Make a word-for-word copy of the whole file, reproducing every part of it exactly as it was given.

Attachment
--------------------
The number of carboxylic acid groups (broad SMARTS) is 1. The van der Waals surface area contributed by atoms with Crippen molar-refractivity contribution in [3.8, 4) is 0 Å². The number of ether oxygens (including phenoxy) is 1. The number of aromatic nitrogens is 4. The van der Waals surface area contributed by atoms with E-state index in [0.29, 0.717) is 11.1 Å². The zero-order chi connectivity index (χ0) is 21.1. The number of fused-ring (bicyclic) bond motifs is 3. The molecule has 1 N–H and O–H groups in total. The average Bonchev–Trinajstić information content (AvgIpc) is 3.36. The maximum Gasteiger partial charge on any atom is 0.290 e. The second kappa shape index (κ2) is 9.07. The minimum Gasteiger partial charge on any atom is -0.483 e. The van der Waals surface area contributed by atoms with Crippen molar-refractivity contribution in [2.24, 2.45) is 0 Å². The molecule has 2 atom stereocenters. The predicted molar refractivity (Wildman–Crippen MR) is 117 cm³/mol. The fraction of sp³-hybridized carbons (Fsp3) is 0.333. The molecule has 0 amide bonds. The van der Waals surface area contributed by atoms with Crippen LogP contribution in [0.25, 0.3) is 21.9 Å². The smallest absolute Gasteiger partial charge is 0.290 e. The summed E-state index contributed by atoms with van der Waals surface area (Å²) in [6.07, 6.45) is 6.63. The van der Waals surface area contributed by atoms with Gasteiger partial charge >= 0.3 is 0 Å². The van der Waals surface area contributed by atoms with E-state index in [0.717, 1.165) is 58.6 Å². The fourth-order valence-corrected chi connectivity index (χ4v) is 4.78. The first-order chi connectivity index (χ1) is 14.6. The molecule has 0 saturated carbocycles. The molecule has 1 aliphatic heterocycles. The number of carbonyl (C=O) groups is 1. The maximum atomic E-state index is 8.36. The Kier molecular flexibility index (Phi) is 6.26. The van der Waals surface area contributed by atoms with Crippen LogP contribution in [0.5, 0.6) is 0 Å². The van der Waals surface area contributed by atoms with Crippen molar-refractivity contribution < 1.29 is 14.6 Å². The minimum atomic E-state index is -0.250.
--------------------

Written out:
The number of carboxylic acid groups (broad SMARTS) is 1. The van der Waals surface area contributed by atoms with Crippen molar-refractivity contribution in [3.8, 4) is 0 Å². The number of ether oxygens (including phenoxy) is 1. The number of aromatic nitrogens is 4. The van der Waals surface area contributed by atoms with E-state index in [0.29, 0.717) is 11.1 Å². The zero-order chi connectivity index (χ0) is 21.1. The number of fused-ring (bicyclic) bond motifs is 3. The molecule has 1 N–H and O–H groups in total. The average Bonchev–Trinajstić information content (AvgIpc) is 3.36. The maximum Gasteiger partial charge on any atom is 0.290 e. The second kappa shape index (κ2) is 9.07. The minimum Gasteiger partial charge on any atom is -0.483 e. The van der Waals surface area contributed by atoms with Crippen molar-refractivity contribution in [2.24, 2.45) is 0 Å². The molecule has 2 atom stereocenters. The predicted molar refractivity (Wildman–Crippen MR) is 117 cm³/mol. The fraction of sp³-hybridized carbons (Fsp3) is 0.333. The molecule has 0 amide bonds. The van der Waals surface area contributed by atoms with Crippen LogP contribution in [0.25, 0.3) is 21.9 Å². The smallest absolute Gasteiger partial charge is 0.290 e. The summed E-state index contributed by atoms with van der Waals surface area (Å²) in [6.07, 6.45) is 6.63. The van der Waals surface area contributed by atoms with Gasteiger partial charge >= 0.3 is 0 Å². The van der Waals surface area contributed by atoms with E-state index in [0.717, 1.165) is 58.6 Å². The fourth-order valence-corrected chi connectivity index (χ4v) is 4.78. The first-order chi connectivity index (χ1) is 14.6. The molecule has 0 saturated carbocycles. The molecule has 1 aliphatic heterocycles. The number of carbonyl (C=O) groups is 1. The maximum atomic E-state index is 8.36. The Kier molecular flexibility index (Phi) is 6.26. The van der Waals surface area contributed by atoms with Crippen LogP contribution in [0.5, 0.6) is 0 Å². The van der Waals surface area contributed by atoms with Crippen molar-refractivity contribution < 1.29 is 14.6 Å². The minimum atomic E-state index is -0.250.